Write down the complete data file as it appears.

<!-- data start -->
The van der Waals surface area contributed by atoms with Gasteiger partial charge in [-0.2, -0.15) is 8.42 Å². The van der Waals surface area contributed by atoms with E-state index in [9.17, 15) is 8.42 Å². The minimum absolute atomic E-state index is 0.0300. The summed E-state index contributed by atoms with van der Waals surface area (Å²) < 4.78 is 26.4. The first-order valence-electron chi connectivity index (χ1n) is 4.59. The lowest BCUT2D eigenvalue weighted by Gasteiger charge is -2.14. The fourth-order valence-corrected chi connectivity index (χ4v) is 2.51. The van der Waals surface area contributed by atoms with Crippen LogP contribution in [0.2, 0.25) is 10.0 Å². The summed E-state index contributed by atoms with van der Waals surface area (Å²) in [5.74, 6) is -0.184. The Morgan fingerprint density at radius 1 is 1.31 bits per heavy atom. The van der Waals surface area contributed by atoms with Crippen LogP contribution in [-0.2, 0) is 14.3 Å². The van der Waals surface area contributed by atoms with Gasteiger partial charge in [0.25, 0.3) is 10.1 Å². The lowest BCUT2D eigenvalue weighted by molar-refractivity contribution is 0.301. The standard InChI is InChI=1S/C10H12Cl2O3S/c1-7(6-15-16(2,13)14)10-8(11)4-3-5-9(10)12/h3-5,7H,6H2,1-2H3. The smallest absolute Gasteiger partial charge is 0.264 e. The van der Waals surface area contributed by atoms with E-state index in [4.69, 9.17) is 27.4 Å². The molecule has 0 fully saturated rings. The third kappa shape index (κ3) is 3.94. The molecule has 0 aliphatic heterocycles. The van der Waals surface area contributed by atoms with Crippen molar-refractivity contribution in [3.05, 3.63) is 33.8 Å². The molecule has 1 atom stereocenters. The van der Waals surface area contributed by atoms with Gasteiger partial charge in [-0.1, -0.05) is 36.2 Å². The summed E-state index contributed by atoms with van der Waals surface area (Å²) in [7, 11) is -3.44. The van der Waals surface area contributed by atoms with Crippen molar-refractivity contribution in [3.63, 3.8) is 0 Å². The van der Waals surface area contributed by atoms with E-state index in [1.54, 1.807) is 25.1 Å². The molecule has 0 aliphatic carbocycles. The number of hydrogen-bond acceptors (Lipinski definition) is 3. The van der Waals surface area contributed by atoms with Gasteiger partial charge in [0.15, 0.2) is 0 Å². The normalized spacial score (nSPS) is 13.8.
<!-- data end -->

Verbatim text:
The van der Waals surface area contributed by atoms with Gasteiger partial charge in [-0.2, -0.15) is 8.42 Å². The van der Waals surface area contributed by atoms with E-state index in [9.17, 15) is 8.42 Å². The minimum absolute atomic E-state index is 0.0300. The summed E-state index contributed by atoms with van der Waals surface area (Å²) < 4.78 is 26.4. The first-order valence-electron chi connectivity index (χ1n) is 4.59. The lowest BCUT2D eigenvalue weighted by Gasteiger charge is -2.14. The fourth-order valence-corrected chi connectivity index (χ4v) is 2.51. The van der Waals surface area contributed by atoms with Crippen LogP contribution in [0.2, 0.25) is 10.0 Å². The summed E-state index contributed by atoms with van der Waals surface area (Å²) in [5.74, 6) is -0.184. The Morgan fingerprint density at radius 1 is 1.31 bits per heavy atom. The van der Waals surface area contributed by atoms with Crippen LogP contribution in [-0.2, 0) is 14.3 Å². The van der Waals surface area contributed by atoms with Gasteiger partial charge in [0.25, 0.3) is 10.1 Å². The lowest BCUT2D eigenvalue weighted by molar-refractivity contribution is 0.301. The standard InChI is InChI=1S/C10H12Cl2O3S/c1-7(6-15-16(2,13)14)10-8(11)4-3-5-9(10)12/h3-5,7H,6H2,1-2H3. The smallest absolute Gasteiger partial charge is 0.264 e. The van der Waals surface area contributed by atoms with E-state index in [4.69, 9.17) is 27.4 Å². The molecule has 0 fully saturated rings. The third kappa shape index (κ3) is 3.94. The molecule has 0 aliphatic heterocycles. The van der Waals surface area contributed by atoms with Crippen molar-refractivity contribution in [3.05, 3.63) is 33.8 Å². The molecule has 1 atom stereocenters. The van der Waals surface area contributed by atoms with Gasteiger partial charge in [-0.1, -0.05) is 36.2 Å². The summed E-state index contributed by atoms with van der Waals surface area (Å²) in [7, 11) is -3.44. The van der Waals surface area contributed by atoms with Crippen molar-refractivity contribution in [3.63, 3.8) is 0 Å². The van der Waals surface area contributed by atoms with E-state index in [1.54, 1.807) is 25.1 Å². The molecule has 0 aliphatic carbocycles. The number of hydrogen-bond acceptors (Lipinski definition) is 3. The van der Waals surface area contributed by atoms with Gasteiger partial charge in [0.15, 0.2) is 0 Å². The normalized spacial score (nSPS) is 13.8.